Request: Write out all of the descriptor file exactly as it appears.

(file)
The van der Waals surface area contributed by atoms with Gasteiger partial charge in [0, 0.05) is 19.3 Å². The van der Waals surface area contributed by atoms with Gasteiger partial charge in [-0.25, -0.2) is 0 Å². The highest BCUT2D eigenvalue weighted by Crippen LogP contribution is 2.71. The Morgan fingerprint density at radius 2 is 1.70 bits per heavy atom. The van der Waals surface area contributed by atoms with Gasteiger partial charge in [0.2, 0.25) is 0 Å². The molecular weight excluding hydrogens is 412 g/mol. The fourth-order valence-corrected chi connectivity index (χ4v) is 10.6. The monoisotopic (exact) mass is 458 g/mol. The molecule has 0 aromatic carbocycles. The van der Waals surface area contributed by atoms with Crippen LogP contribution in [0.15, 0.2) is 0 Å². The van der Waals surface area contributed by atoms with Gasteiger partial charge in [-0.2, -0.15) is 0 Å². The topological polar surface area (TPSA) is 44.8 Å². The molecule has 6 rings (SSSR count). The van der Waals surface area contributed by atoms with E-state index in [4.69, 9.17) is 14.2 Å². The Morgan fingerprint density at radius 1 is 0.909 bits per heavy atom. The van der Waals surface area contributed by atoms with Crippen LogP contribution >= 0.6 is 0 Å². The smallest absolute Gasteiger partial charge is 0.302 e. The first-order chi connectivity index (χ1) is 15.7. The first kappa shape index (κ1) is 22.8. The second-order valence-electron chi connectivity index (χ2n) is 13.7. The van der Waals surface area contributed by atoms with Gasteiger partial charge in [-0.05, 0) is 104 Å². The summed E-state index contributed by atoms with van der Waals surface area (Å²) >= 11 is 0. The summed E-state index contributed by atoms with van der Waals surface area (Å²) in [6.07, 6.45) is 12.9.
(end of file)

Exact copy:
The van der Waals surface area contributed by atoms with Gasteiger partial charge in [0, 0.05) is 19.3 Å². The van der Waals surface area contributed by atoms with Gasteiger partial charge in [-0.25, -0.2) is 0 Å². The highest BCUT2D eigenvalue weighted by Crippen LogP contribution is 2.71. The Morgan fingerprint density at radius 2 is 1.70 bits per heavy atom. The van der Waals surface area contributed by atoms with Gasteiger partial charge in [0.2, 0.25) is 0 Å². The molecular weight excluding hydrogens is 412 g/mol. The fourth-order valence-corrected chi connectivity index (χ4v) is 10.6. The monoisotopic (exact) mass is 458 g/mol. The molecule has 0 aromatic carbocycles. The van der Waals surface area contributed by atoms with Crippen LogP contribution in [0.15, 0.2) is 0 Å². The van der Waals surface area contributed by atoms with Gasteiger partial charge in [-0.2, -0.15) is 0 Å². The topological polar surface area (TPSA) is 44.8 Å². The molecule has 6 rings (SSSR count). The van der Waals surface area contributed by atoms with E-state index in [4.69, 9.17) is 14.2 Å². The Morgan fingerprint density at radius 1 is 0.909 bits per heavy atom. The van der Waals surface area contributed by atoms with Crippen LogP contribution >= 0.6 is 0 Å². The smallest absolute Gasteiger partial charge is 0.302 e. The first-order chi connectivity index (χ1) is 15.7. The first kappa shape index (κ1) is 22.8. The second-order valence-electron chi connectivity index (χ2n) is 13.7. The van der Waals surface area contributed by atoms with Gasteiger partial charge in [-0.05, 0) is 104 Å². The summed E-state index contributed by atoms with van der Waals surface area (Å²) >= 11 is 0. The summed E-state index contributed by atoms with van der Waals surface area (Å²) in [6.07, 6.45) is 12.9.